Global Politics

Former associates criticize Wikileaks founder

The World's Gerry Hadden reports that Wikileaks founder Julian Assange is under fire from former associates for focusing too much on embarrassing the United States instead of staying true to the group's original global whistle-blower mission.

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Europe's police agency Interpol issued on Tuesday what amounts to an arrest warrant for the founder of Wikileaks, Julian Assange. This follows a request from authorities in Sweden where Assange has been charged him with rape.

Assange denies the charges and has said they are part of a smear campaign designed to stop Wikileaks from disclosing sensitive documents such as the U.S. diplomatic cables it released Sunday. Assange is currently in hiding.

Meanwhile the diplomatic aftershocks from the trove of secret US missives continue. Yesterday in Madrid US Ambassador to Spain Alan D. Solomont, offered a denial before TV cameras regarding US efforts to pressure Spain into derailing a judicial inquiry into torture at the Guantanamo Bay detention facility. That alleged pressure came to light in one of the cables published this week by several newspapers.

The incident underscored how each document put out there by Wikileaks is finding an interested audience somewhere in the world. Wikileaks has never received so much attention, even as Asssange's whereabouts remain unknown. It's assumed he's trying to avoid Interpol.

The arrest warrant couldn't come at a worse time. For starters, Wikileaks has a long backlog of material still to publish. But its problems go beyond having too much work.

Supporters and some staff have been steadily turning on Assange himself in recent weeks. Assange's right-hand man, Daniel Domscheit-Berg, quit Wikileaks in September. He, along with several volunteers, had complained about what has been characterized as Assange's secretive and authoritarian management style. But worse, Domscheit-Berg said, is the direction Wikileak's work has taken of late.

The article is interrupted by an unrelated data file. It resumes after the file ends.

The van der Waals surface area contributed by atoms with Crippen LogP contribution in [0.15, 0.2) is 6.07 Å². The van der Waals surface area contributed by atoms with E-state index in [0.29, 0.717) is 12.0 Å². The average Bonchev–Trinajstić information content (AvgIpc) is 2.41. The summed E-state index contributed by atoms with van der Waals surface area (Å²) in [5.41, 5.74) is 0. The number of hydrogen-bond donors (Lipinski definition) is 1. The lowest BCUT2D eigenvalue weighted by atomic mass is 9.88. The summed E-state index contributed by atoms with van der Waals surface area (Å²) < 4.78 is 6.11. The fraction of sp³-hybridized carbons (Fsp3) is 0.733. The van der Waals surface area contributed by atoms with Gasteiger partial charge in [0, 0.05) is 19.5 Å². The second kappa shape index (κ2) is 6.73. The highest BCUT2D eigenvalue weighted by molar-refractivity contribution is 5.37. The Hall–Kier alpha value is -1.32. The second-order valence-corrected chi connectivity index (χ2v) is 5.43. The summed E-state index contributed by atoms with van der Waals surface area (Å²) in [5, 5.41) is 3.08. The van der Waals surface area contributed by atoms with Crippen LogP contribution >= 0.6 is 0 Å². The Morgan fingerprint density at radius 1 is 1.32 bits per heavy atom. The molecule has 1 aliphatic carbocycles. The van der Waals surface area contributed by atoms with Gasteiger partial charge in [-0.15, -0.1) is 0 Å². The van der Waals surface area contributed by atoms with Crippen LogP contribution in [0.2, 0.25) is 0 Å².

Domscheit-Berg told German TV that the group's focus has been almost entirely on mega-disclosures from the US, like the Afghanistan and Iraq war documents and now the US diplomatic cables. �It's a misguided strategy that has only increased the political pressure coming from Washington,� he said.

Assange's focus on American foreign policy has lost him support outside Wikileaks as well. Including in Iceland where he'd hoped to set up shop, protected by tough new freedom of speech laws.

Some former supporters say the original Wikileaks idea was to set up regional hubs, as it were, where local journalists and activists could publish sensitive information relating to their own regions. That hasn't happened, they say, because of the focus on the massive, time consuming US projects.

At least one of those projects has generated criticism from a leading journalism organization, Reporters Without Border � and not because the US has been singled out.

In October RWB Director Clothilde Le Coz expressed frustration on Fox New Television that the names of Afghani's collaborating with the US led coalition had not been redacted before Wikileaks released US military documents detailing the day to day war effort.

That decision came from Assange himself, and Le Coz said it was a mistake.

�If you want to release documents because you promote transparency good for you and do it. � Put them out there. But please, don't release the names.�

Wikileaks appears to have taken such appeals to heart. It did redact sensitive information from Iraq war documents released subsequently, and from the US diplomatic cables. But analysts say Wikileaks' change in policy isn't likely to stop the US from trying to charge Assange under the 1917 Espionage Act.

Assange once told an employee that Wikileaks would flounder without him. That remains to be seen. But either way, other organizations may now take up the torch says former co-worker Domscheit-Berg.

�There's is definitely a future for the idea that Wikileaks was based on,� he told a German television program. But he said it shouldn't be linked to just one organization. �Wikileaks has opened a Pandora's box that can never be closed.�

Domscheit-Berg is rumored to be setting up a Wikileaks competitor site already. As for Wikileaks itself, the group's next disclosure of documents will allegedly involve a big bank, an American bank.